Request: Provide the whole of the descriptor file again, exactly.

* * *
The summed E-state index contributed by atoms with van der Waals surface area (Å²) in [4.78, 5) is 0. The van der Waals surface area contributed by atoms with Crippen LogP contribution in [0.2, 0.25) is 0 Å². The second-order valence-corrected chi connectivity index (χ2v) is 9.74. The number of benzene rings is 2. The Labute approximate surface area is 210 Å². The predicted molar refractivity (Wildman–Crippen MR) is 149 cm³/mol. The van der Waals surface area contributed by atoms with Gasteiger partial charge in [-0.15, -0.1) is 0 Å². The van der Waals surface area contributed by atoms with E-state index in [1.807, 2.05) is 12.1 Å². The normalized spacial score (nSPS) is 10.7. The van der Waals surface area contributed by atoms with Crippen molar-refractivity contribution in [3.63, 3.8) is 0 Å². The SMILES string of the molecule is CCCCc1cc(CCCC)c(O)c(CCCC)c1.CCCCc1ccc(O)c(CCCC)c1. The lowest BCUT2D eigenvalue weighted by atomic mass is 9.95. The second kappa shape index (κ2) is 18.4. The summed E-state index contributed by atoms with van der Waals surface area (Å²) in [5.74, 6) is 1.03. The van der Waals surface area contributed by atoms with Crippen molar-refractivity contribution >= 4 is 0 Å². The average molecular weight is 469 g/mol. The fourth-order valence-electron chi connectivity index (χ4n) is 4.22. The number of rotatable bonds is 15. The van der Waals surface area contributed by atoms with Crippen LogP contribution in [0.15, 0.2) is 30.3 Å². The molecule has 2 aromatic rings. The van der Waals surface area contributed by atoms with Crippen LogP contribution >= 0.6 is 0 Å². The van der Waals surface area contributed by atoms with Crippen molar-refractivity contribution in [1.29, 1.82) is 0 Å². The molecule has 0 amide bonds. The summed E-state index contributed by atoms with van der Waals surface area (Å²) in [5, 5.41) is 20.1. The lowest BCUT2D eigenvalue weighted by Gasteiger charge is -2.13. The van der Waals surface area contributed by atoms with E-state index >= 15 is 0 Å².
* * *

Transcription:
The summed E-state index contributed by atoms with van der Waals surface area (Å²) in [4.78, 5) is 0. The van der Waals surface area contributed by atoms with Crippen LogP contribution in [0.2, 0.25) is 0 Å². The second-order valence-corrected chi connectivity index (χ2v) is 9.74. The number of benzene rings is 2. The Labute approximate surface area is 210 Å². The predicted molar refractivity (Wildman–Crippen MR) is 149 cm³/mol. The van der Waals surface area contributed by atoms with Gasteiger partial charge in [-0.15, -0.1) is 0 Å². The van der Waals surface area contributed by atoms with E-state index in [1.807, 2.05) is 12.1 Å². The normalized spacial score (nSPS) is 10.7. The van der Waals surface area contributed by atoms with Crippen molar-refractivity contribution in [3.63, 3.8) is 0 Å². The SMILES string of the molecule is CCCCc1cc(CCCC)c(O)c(CCCC)c1.CCCCc1ccc(O)c(CCCC)c1. The lowest BCUT2D eigenvalue weighted by atomic mass is 9.95. The second kappa shape index (κ2) is 18.4. The summed E-state index contributed by atoms with van der Waals surface area (Å²) in [5.74, 6) is 1.03. The van der Waals surface area contributed by atoms with Crippen molar-refractivity contribution >= 4 is 0 Å². The average molecular weight is 469 g/mol. The fourth-order valence-electron chi connectivity index (χ4n) is 4.22. The number of rotatable bonds is 15. The van der Waals surface area contributed by atoms with Crippen LogP contribution in [0.15, 0.2) is 30.3 Å². The molecule has 2 aromatic rings. The van der Waals surface area contributed by atoms with Crippen LogP contribution >= 0.6 is 0 Å². The van der Waals surface area contributed by atoms with Crippen molar-refractivity contribution in [1.29, 1.82) is 0 Å². The molecule has 0 amide bonds. The summed E-state index contributed by atoms with van der Waals surface area (Å²) in [5, 5.41) is 20.1. The lowest BCUT2D eigenvalue weighted by Gasteiger charge is -2.13. The van der Waals surface area contributed by atoms with E-state index >= 15 is 0 Å².